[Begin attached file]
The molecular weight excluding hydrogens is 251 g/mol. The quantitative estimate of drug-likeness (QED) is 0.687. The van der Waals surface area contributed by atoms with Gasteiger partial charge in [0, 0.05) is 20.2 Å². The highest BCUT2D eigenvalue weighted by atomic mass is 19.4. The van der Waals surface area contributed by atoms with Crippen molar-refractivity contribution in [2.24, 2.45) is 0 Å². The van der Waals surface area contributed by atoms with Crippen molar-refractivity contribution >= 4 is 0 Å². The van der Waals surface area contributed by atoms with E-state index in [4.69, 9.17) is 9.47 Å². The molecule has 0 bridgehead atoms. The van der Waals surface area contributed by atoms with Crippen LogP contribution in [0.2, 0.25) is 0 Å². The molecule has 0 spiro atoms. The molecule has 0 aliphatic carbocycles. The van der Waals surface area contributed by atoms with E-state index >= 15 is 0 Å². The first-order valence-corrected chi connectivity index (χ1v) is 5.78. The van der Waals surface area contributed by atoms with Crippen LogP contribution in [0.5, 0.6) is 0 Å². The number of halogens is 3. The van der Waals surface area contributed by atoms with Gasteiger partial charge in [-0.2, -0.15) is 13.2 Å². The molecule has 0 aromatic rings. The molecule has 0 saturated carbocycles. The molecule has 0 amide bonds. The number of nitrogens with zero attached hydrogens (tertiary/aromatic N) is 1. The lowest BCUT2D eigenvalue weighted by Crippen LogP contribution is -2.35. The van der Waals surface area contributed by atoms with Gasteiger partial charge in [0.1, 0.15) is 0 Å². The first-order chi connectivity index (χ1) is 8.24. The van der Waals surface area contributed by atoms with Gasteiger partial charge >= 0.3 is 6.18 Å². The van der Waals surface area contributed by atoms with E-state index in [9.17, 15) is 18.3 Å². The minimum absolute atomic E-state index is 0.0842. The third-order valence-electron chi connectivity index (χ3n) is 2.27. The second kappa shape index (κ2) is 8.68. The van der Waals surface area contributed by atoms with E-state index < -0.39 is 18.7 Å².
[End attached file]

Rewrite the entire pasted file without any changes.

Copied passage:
The molecular weight excluding hydrogens is 251 g/mol. The quantitative estimate of drug-likeness (QED) is 0.687. The van der Waals surface area contributed by atoms with Gasteiger partial charge in [0, 0.05) is 20.2 Å². The highest BCUT2D eigenvalue weighted by atomic mass is 19.4. The van der Waals surface area contributed by atoms with Crippen molar-refractivity contribution in [2.24, 2.45) is 0 Å². The van der Waals surface area contributed by atoms with Crippen molar-refractivity contribution >= 4 is 0 Å². The van der Waals surface area contributed by atoms with E-state index in [4.69, 9.17) is 9.47 Å². The molecule has 0 bridgehead atoms. The van der Waals surface area contributed by atoms with Crippen LogP contribution in [0.2, 0.25) is 0 Å². The molecule has 0 spiro atoms. The molecule has 0 aliphatic carbocycles. The van der Waals surface area contributed by atoms with E-state index >= 15 is 0 Å². The first-order valence-corrected chi connectivity index (χ1v) is 5.78. The van der Waals surface area contributed by atoms with Crippen LogP contribution in [0.5, 0.6) is 0 Å². The number of halogens is 3. The van der Waals surface area contributed by atoms with Gasteiger partial charge in [-0.2, -0.15) is 13.2 Å². The molecule has 0 aromatic rings. The molecule has 0 saturated carbocycles. The molecule has 0 amide bonds. The number of nitrogens with zero attached hydrogens (tertiary/aromatic N) is 1. The lowest BCUT2D eigenvalue weighted by Crippen LogP contribution is -2.35. The van der Waals surface area contributed by atoms with Gasteiger partial charge in [0.1, 0.15) is 0 Å². The first-order chi connectivity index (χ1) is 8.24. The van der Waals surface area contributed by atoms with Gasteiger partial charge >= 0.3 is 6.18 Å². The van der Waals surface area contributed by atoms with E-state index in [9.17, 15) is 18.3 Å². The minimum absolute atomic E-state index is 0.0842. The third-order valence-electron chi connectivity index (χ3n) is 2.27. The second kappa shape index (κ2) is 8.68. The van der Waals surface area contributed by atoms with E-state index < -0.39 is 18.7 Å².